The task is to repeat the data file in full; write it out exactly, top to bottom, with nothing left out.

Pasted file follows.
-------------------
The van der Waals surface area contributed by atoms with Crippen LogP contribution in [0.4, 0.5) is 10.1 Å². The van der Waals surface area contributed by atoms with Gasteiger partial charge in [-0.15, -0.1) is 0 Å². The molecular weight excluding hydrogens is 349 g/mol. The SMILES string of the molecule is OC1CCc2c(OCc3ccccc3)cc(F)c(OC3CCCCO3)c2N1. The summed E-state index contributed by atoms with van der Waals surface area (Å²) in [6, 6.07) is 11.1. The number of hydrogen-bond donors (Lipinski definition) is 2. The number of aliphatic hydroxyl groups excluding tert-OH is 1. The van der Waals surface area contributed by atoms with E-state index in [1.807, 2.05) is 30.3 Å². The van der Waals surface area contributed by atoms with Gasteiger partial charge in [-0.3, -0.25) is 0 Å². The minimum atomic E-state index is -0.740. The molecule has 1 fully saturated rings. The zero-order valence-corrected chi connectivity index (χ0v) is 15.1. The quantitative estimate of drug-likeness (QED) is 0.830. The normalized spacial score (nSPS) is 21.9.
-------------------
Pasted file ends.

The van der Waals surface area contributed by atoms with Crippen LogP contribution in [0.4, 0.5) is 10.1 Å². The van der Waals surface area contributed by atoms with Gasteiger partial charge in [-0.15, -0.1) is 0 Å². The molecular weight excluding hydrogens is 349 g/mol. The SMILES string of the molecule is OC1CCc2c(OCc3ccccc3)cc(F)c(OC3CCCCO3)c2N1. The summed E-state index contributed by atoms with van der Waals surface area (Å²) in [6, 6.07) is 11.1. The number of hydrogen-bond donors (Lipinski definition) is 2. The number of aliphatic hydroxyl groups excluding tert-OH is 1. The van der Waals surface area contributed by atoms with E-state index in [1.807, 2.05) is 30.3 Å². The van der Waals surface area contributed by atoms with Gasteiger partial charge in [-0.3, -0.25) is 0 Å². The minimum atomic E-state index is -0.740. The molecule has 1 fully saturated rings. The zero-order valence-corrected chi connectivity index (χ0v) is 15.1. The quantitative estimate of drug-likeness (QED) is 0.830. The normalized spacial score (nSPS) is 21.9.